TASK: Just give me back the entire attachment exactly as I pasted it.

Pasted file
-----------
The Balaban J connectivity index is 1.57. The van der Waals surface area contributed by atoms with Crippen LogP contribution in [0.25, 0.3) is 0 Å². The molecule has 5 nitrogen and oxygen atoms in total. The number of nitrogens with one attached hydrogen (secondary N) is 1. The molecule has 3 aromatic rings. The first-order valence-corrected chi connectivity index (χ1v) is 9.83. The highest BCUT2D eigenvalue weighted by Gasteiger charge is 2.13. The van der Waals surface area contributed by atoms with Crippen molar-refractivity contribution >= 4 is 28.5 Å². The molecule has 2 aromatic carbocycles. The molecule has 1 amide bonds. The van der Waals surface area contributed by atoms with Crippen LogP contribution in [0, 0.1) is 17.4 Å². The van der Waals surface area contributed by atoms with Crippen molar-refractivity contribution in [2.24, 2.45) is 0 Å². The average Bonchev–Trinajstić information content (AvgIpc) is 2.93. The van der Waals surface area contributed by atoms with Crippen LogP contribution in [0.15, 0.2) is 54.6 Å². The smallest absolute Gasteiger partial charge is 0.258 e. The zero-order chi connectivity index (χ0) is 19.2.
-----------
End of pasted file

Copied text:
The Balaban J connectivity index is 1.57. The van der Waals surface area contributed by atoms with Crippen LogP contribution in [0.25, 0.3) is 0 Å². The molecule has 5 nitrogen and oxygen atoms in total. The number of nitrogens with one attached hydrogen (secondary N) is 1. The molecule has 3 aromatic rings. The first-order valence-corrected chi connectivity index (χ1v) is 9.83. The highest BCUT2D eigenvalue weighted by Gasteiger charge is 2.13. The van der Waals surface area contributed by atoms with Crippen molar-refractivity contribution >= 4 is 28.5 Å². The molecule has 2 aromatic carbocycles. The molecule has 1 amide bonds. The van der Waals surface area contributed by atoms with Crippen LogP contribution in [0, 0.1) is 17.4 Å². The van der Waals surface area contributed by atoms with Crippen molar-refractivity contribution in [2.24, 2.45) is 0 Å². The average Bonchev–Trinajstić information content (AvgIpc) is 2.93. The van der Waals surface area contributed by atoms with Crippen LogP contribution in [0.15, 0.2) is 54.6 Å². The smallest absolute Gasteiger partial charge is 0.258 e. The zero-order chi connectivity index (χ0) is 19.2.